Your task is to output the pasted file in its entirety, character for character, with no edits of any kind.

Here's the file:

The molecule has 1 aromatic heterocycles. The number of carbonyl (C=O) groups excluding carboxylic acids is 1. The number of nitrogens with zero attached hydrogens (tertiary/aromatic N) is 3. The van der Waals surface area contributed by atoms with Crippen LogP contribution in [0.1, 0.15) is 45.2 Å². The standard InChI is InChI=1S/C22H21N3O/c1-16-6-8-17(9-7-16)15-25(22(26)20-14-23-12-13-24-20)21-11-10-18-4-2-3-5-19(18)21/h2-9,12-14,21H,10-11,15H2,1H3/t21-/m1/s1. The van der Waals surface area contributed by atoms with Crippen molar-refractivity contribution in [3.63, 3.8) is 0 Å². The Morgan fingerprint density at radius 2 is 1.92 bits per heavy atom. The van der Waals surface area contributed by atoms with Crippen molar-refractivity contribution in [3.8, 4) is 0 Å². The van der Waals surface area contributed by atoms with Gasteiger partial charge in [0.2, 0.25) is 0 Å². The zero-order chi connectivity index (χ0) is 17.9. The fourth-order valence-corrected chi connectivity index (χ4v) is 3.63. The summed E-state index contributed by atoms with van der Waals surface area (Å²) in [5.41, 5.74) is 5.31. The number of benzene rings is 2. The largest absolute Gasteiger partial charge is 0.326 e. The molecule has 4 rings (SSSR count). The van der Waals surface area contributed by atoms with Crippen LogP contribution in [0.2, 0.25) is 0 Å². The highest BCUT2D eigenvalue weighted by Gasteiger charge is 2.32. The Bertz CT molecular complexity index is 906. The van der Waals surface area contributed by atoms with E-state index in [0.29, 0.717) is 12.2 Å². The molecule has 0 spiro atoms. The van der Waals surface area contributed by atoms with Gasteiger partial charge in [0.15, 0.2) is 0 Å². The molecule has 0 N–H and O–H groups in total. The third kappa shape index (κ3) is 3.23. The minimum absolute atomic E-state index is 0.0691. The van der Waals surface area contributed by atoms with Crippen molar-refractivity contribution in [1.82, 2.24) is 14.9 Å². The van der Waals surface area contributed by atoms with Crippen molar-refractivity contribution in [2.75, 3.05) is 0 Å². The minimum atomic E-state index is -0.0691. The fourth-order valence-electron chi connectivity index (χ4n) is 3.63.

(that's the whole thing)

The molecule has 1 aromatic heterocycles. The number of carbonyl (C=O) groups excluding carboxylic acids is 1. The number of nitrogens with zero attached hydrogens (tertiary/aromatic N) is 3. The van der Waals surface area contributed by atoms with Crippen LogP contribution in [0.1, 0.15) is 45.2 Å². The standard InChI is InChI=1S/C22H21N3O/c1-16-6-8-17(9-7-16)15-25(22(26)20-14-23-12-13-24-20)21-11-10-18-4-2-3-5-19(18)21/h2-9,12-14,21H,10-11,15H2,1H3/t21-/m1/s1. The van der Waals surface area contributed by atoms with Crippen molar-refractivity contribution in [3.63, 3.8) is 0 Å². The Morgan fingerprint density at radius 2 is 1.92 bits per heavy atom. The van der Waals surface area contributed by atoms with Crippen molar-refractivity contribution in [3.8, 4) is 0 Å². The van der Waals surface area contributed by atoms with Gasteiger partial charge in [0.2, 0.25) is 0 Å². The zero-order chi connectivity index (χ0) is 17.9. The fourth-order valence-corrected chi connectivity index (χ4v) is 3.63. The summed E-state index contributed by atoms with van der Waals surface area (Å²) in [5.41, 5.74) is 5.31. The number of benzene rings is 2. The largest absolute Gasteiger partial charge is 0.326 e. The molecule has 4 rings (SSSR count). The van der Waals surface area contributed by atoms with Crippen LogP contribution in [0.2, 0.25) is 0 Å². The highest BCUT2D eigenvalue weighted by Gasteiger charge is 2.32. The Bertz CT molecular complexity index is 906. The van der Waals surface area contributed by atoms with E-state index in [0.29, 0.717) is 12.2 Å². The molecule has 0 spiro atoms. The van der Waals surface area contributed by atoms with Gasteiger partial charge in [0.15, 0.2) is 0 Å². The molecule has 0 N–H and O–H groups in total. The third kappa shape index (κ3) is 3.23. The minimum absolute atomic E-state index is 0.0691. The van der Waals surface area contributed by atoms with Crippen molar-refractivity contribution in [1.82, 2.24) is 14.9 Å². The van der Waals surface area contributed by atoms with Crippen molar-refractivity contribution in [2.75, 3.05) is 0 Å². The minimum atomic E-state index is -0.0691. The fourth-order valence-electron chi connectivity index (χ4n) is 3.63.